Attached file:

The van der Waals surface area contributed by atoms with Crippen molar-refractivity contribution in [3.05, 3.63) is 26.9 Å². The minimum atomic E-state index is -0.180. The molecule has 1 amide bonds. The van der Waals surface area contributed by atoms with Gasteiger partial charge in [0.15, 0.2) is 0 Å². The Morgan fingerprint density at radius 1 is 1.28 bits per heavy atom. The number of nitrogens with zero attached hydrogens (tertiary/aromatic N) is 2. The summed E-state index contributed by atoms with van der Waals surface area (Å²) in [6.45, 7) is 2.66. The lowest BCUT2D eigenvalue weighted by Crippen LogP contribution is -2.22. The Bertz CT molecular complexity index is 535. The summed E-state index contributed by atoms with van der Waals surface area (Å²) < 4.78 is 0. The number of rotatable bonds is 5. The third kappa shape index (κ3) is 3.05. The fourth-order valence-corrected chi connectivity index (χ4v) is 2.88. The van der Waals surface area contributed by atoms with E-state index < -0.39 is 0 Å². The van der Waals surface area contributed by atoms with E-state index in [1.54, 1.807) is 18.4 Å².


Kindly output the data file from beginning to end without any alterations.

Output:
The van der Waals surface area contributed by atoms with Crippen molar-refractivity contribution in [3.05, 3.63) is 26.9 Å². The minimum atomic E-state index is -0.180. The molecule has 1 amide bonds. The van der Waals surface area contributed by atoms with Gasteiger partial charge in [0.15, 0.2) is 0 Å². The Morgan fingerprint density at radius 1 is 1.28 bits per heavy atom. The number of nitrogens with zero attached hydrogens (tertiary/aromatic N) is 2. The summed E-state index contributed by atoms with van der Waals surface area (Å²) in [6.45, 7) is 2.66. The lowest BCUT2D eigenvalue weighted by Crippen LogP contribution is -2.22. The Bertz CT molecular complexity index is 535. The summed E-state index contributed by atoms with van der Waals surface area (Å²) < 4.78 is 0. The number of rotatable bonds is 5. The third kappa shape index (κ3) is 3.05. The fourth-order valence-corrected chi connectivity index (χ4v) is 2.88. The van der Waals surface area contributed by atoms with E-state index < -0.39 is 0 Å². The van der Waals surface area contributed by atoms with E-state index in [1.54, 1.807) is 18.4 Å².